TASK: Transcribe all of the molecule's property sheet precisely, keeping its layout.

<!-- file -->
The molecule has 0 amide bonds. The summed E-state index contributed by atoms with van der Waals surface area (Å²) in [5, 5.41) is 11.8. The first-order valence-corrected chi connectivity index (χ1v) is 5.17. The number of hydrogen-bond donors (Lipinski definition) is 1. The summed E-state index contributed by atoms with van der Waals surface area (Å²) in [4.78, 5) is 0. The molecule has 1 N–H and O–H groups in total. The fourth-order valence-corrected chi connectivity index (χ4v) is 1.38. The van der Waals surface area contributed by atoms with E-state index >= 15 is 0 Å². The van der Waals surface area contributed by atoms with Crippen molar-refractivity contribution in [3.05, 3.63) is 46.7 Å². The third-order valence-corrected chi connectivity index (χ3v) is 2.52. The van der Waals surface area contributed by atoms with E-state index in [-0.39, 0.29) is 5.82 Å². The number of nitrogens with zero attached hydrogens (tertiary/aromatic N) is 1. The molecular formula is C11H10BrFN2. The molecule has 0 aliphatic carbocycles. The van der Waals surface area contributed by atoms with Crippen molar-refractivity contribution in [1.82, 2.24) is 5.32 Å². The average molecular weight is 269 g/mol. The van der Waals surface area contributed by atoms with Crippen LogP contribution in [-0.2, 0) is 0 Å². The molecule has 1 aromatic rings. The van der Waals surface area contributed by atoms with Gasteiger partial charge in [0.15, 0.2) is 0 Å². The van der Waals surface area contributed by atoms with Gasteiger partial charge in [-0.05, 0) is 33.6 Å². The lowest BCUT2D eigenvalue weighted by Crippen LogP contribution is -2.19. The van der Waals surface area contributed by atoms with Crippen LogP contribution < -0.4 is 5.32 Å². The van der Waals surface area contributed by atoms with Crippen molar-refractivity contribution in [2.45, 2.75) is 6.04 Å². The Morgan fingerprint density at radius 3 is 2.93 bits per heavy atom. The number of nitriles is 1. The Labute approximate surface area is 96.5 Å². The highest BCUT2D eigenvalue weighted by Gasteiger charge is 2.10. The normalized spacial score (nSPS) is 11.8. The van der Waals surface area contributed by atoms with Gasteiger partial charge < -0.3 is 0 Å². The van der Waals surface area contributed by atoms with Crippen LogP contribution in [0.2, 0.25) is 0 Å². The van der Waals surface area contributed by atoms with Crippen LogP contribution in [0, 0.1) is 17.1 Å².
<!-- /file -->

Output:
The molecule has 0 amide bonds. The summed E-state index contributed by atoms with van der Waals surface area (Å²) in [5, 5.41) is 11.8. The first-order valence-corrected chi connectivity index (χ1v) is 5.17. The number of hydrogen-bond donors (Lipinski definition) is 1. The summed E-state index contributed by atoms with van der Waals surface area (Å²) in [4.78, 5) is 0. The molecule has 1 N–H and O–H groups in total. The fourth-order valence-corrected chi connectivity index (χ4v) is 1.38. The van der Waals surface area contributed by atoms with E-state index >= 15 is 0 Å². The van der Waals surface area contributed by atoms with Crippen molar-refractivity contribution in [3.05, 3.63) is 46.7 Å². The third-order valence-corrected chi connectivity index (χ3v) is 2.52. The van der Waals surface area contributed by atoms with E-state index in [-0.39, 0.29) is 5.82 Å². The number of nitrogens with zero attached hydrogens (tertiary/aromatic N) is 1. The molecular formula is C11H10BrFN2. The molecule has 0 aliphatic carbocycles. The van der Waals surface area contributed by atoms with Crippen molar-refractivity contribution in [1.82, 2.24) is 5.32 Å². The average molecular weight is 269 g/mol. The van der Waals surface area contributed by atoms with Crippen LogP contribution in [-0.2, 0) is 0 Å². The molecule has 1 aromatic rings. The van der Waals surface area contributed by atoms with Gasteiger partial charge in [0.15, 0.2) is 0 Å². The van der Waals surface area contributed by atoms with Gasteiger partial charge in [-0.05, 0) is 33.6 Å². The lowest BCUT2D eigenvalue weighted by Crippen LogP contribution is -2.19. The van der Waals surface area contributed by atoms with Crippen LogP contribution < -0.4 is 5.32 Å². The van der Waals surface area contributed by atoms with Crippen molar-refractivity contribution in [2.45, 2.75) is 6.04 Å². The Morgan fingerprint density at radius 3 is 2.93 bits per heavy atom. The number of nitriles is 1. The Labute approximate surface area is 96.5 Å². The highest BCUT2D eigenvalue weighted by Gasteiger charge is 2.10. The normalized spacial score (nSPS) is 11.8. The van der Waals surface area contributed by atoms with Gasteiger partial charge < -0.3 is 0 Å². The van der Waals surface area contributed by atoms with Crippen LogP contribution in [0.2, 0.25) is 0 Å². The van der Waals surface area contributed by atoms with Crippen LogP contribution in [0, 0.1) is 17.1 Å².